That reality is terrifying law enforcement and intelligence agencies across the globe. A high ranking FBI official played the ultimate trump card last week, saying that this technology creates “dark spaces” in which terrorist groups can “recruit, radicalise, plot and plan”. The irony that this once obscure technology has been popularised as a direct result of governmental misbehaviour and overreach seems to have escaped the FBI.

Officials and lawmakers are putting increasing pressure on companies like Apple to provide them with “master keys” that will unlock data regardless of how it is encrypted. But, as Cook points out, “If you put a key under the mat for the cops, a burglar can find it, too.” Short of radical new legislation, it looks unlikely that these master keys will ever become a reality.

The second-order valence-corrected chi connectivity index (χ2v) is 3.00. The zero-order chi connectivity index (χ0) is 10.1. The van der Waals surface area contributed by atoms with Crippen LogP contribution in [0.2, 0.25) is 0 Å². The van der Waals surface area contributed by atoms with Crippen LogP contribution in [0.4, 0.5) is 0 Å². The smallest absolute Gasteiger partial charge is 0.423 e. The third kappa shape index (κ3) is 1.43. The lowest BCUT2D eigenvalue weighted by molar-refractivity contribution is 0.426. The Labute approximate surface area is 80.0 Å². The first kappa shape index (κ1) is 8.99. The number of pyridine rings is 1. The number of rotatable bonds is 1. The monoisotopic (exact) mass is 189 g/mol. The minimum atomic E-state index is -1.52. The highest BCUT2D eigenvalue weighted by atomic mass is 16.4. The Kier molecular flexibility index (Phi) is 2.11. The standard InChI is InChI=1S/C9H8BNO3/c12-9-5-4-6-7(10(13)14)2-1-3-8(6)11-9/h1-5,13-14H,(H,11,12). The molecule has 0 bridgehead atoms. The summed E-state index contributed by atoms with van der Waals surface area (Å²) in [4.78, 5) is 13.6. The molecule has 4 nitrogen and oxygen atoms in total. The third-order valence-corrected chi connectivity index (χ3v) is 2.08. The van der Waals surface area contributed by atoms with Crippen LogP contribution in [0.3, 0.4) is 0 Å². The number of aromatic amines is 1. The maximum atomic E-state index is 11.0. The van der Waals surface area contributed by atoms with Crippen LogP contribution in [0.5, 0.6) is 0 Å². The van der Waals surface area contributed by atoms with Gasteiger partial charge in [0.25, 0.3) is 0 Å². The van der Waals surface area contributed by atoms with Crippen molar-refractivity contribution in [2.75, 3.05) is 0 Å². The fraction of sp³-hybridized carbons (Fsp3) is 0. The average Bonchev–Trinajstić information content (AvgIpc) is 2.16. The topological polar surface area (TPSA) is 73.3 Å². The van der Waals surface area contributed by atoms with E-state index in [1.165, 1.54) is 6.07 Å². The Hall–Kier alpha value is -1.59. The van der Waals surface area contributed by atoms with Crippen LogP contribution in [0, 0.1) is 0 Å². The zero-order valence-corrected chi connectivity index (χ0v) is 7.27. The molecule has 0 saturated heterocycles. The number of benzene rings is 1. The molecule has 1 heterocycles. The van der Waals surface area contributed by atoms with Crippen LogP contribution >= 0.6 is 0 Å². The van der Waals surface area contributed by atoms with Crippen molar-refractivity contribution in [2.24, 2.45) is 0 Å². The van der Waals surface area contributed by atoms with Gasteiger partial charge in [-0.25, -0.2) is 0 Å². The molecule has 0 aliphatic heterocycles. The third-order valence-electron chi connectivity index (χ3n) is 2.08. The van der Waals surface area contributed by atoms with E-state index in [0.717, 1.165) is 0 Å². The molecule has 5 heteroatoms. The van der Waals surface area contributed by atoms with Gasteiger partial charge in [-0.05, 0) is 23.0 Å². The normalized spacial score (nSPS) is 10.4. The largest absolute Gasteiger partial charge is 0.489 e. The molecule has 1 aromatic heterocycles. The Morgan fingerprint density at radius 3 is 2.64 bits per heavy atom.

So what does some old rich white dude on the other side of the planet have to do with the rest of its inhabitants? Plenty. Although Cook is interested mainly in Apple’s own good fortune, his stance helps to make it harder for any government to surveil its citizens. 

At the current rate of progress end-to-end encryption will be integrated into all major technology platforms before the end of the decade. Given that Google and Apple together control around 98% of the global smartphone market, once they adopt these technologies, it will spread very quickly.

This will allow dissidents in repressive countries like China, Pakistan, Venezuela and Iran to organise movements and voice their opinions safely and without fear of government interference. The fact that this technology is also a $10-billion poker chip in a global public relations war doesn’t nullify its public good.

 
Alistair Fairweather